Monday, May 5, 2014

Guest Blog & Giveaway: A Warlock's Dance by Marina Myles

UFI welcomes Marina Myles Author of The Cursed Princes Series. Thanks for Joining us!!

To Kill a Mockingbird, Pride and Prejudice, Treasure Island, and The Adventures of Sherlock Holmes. Who doesn’t love these tried-and-true stories? I certainly do!

I write fairy tale retellings, so it’s no surprise that I go gaga over anything that resembles a classic novel rewritten or a motion picture adaptation of a classic novel. (I LOVED the Leonardo DiCaprio version of The Great Gatsby. And wild horses couldn’t have dragged my eyes away from Gerard Butler in The Phantom of the Opera.)

These actors are uber hot. But what, I wonder, really makes a book or a movie a classic? Is it the storyline? The characters? A resounding social message?

Take Wuthering Heights. Timeless and provocative, the story tells of a rich girl and a poor boy whose love extends beyond the grave. Truth be told, Wuthering Heights wasn’t received well when it debuted. Rather, it was bashed. Written by Emily Brontë and published in 1847, the book was described as “strange…morose…depressing, even immoral”. One critic went as far as calling the novel “that fiend of a book”.

Granted, Wuthering Heights includes scenes of mental and physical cruelty and vivid descriptions of class inequity, but my guess is those shocking subjects are what made people sit up and take notice. Now Emily Brontë’s work is considered sophisticated, intelligent, and haunting. In a word: genius. But why wasn’t the book valued in its time?

Another similar but less elegant example of something being scoffed at initially is the film sensation “Halloween”. A horror movie written and directed by the controversial John Carpenter, it premiered in theaters in 1978. The plot follows Michael Myers, a serial killer who murders his sister, gets locked in an asylum, escapes, and returns to his hometown to stalk teenage babysitters that, we assume, remind him of his sister. At first, the film was panned by movie critics. Subsequently, it bombed at the box office. That is, until John Carpenter added a spine-tingling music score and Roger Ebert gave the film’s innovative camera shots and vacant, motiveless killer an enthusiastic thumbs-up. Then the movie took off. Eventually, it grossed over five-hundred and fifty million dollars and spawned nine sequels.

“Halloween” is considered an American horror classic and rightly so, but in my opinion its nine sequels were silly. (Who came up with the title “Halloween H2O – 20 Years Later”?!) The point is: the film’s sequels weren’t as good as the original. I suppose that’s the challenge every author and director faces when he or she attempts a rewrite, a sequel, or a remake of something that’s been previously acclaimed.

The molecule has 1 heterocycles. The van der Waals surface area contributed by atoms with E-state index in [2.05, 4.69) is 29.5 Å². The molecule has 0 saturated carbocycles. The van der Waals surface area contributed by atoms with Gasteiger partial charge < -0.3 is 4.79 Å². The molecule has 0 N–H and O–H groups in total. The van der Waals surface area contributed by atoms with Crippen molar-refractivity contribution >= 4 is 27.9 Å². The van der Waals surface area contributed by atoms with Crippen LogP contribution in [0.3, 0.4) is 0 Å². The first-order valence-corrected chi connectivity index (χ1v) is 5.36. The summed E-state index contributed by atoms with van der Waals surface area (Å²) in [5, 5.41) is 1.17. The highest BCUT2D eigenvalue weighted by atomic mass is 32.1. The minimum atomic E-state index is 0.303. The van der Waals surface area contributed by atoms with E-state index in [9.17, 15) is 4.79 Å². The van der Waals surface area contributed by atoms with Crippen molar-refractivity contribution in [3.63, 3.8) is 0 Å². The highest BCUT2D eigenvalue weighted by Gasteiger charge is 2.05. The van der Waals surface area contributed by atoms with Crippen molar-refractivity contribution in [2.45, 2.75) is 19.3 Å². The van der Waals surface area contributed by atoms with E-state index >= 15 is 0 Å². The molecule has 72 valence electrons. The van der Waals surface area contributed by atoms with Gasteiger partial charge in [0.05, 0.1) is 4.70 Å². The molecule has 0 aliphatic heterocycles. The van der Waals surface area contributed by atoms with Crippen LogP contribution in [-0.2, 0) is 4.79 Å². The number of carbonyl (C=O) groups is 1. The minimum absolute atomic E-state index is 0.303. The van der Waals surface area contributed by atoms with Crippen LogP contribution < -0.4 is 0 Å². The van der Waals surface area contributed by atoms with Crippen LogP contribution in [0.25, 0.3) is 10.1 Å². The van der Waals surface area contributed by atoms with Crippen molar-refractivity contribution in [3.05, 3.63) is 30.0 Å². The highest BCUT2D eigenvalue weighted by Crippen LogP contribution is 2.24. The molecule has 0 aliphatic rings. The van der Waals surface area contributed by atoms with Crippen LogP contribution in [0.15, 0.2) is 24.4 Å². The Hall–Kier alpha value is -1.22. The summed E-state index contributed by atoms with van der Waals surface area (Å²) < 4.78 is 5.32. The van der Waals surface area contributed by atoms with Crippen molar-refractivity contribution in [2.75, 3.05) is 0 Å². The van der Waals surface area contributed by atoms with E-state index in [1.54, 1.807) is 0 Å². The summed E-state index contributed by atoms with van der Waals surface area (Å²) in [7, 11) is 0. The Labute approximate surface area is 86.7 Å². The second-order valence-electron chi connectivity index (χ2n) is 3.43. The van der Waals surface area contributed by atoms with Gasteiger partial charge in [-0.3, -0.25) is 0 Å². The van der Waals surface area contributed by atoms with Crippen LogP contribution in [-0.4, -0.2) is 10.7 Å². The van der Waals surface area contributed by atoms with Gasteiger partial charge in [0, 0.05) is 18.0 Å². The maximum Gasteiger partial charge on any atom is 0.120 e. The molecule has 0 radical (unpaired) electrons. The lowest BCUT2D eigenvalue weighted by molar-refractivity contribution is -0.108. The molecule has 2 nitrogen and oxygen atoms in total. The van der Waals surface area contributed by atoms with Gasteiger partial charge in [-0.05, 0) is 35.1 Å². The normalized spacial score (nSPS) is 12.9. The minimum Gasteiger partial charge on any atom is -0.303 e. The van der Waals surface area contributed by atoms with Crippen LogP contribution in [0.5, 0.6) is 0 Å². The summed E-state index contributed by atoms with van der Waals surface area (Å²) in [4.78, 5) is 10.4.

So what’s the magic ingredient that turns a story into one worthy of countless retellings? In other words, what makes a novel or a movie a classic? Everyone has their own theory on the subject and I’m happy to give you mine here. I believe all classics have one thing in common: they were ahead of their time. Perhaps—through decades of change and modernization—that’s what makes them stand the test of time.

What is your favorite version of a story retold?

Although Marina Myles lives under the sunny skies of Arizona, she would reside in a historic manor house in foggy England if she had her way. Her love of books began as soon as she read her first fairy tale, and grew by leaps and bounds when she discovered Nancy Drew/Agatha Christie mysteries and rich, historical romances.

Dreaming of becoming a published author, she wrote her first ‘gothic’ story at age eleven. She went on to study creative writing at Southern Methodist University— where she received degrees in Communications and English Literature. During her time in Dallas, she had the unique experience of being a Dallas Cowboys Cheerleader.

Now with her loyal Maltese close by, she relishes the hours she gets to escape into worlds filled with tortured heroes, strong heroines, and their fiery—but not easily attained—love affairs. She’s busy being a wife (to her Italian-born husband) and a mother (to her two beautiful daughters), but she is never too busy to hear from her amazing readers.

Represented by Louise Fury of The Bent Agency

Find Marina and her books

The Warlock's Dance
The Cursed Princes #3
Amazon BN iTunes eKensington

Encore, Please

Giselle Swenov is a radiant opera star whose beauty is second only to her voice. That is, until a jealous enchantress strips away her talent and looks, transforms her into a mute and haggard old woman, and forces her to leave the man of her dreams at the altar on their wedding day. Now there’s only one person able to reverse the spell: Giselle’s warlock ex-fiancé, Lucian Ivanu. 

But three years have passed, and the ever-dashing Lucian seems to have moved on―he’s inherited a vast fortune, forsaken his scandalous powers, and is even set to marry again. Will he recognize his former flame when she shows up at his engagement party and begs for help? Can she recover the powerful magic ring needed to break the curse before it’s too late? Giselle’s plight has a darker twist as she discovers just how far the enchantress’s grasp reaches…

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  1. I'm a huge fan of trope that have curses in them. I love to find that loophole where the curse could be broken and the hero and heroine have their HEA ending.

  2. Hi Kai,

    I love searching and writing about that loophole! If you haven't checked out my Cursed Princes series, it's all about that! Happy reading :)


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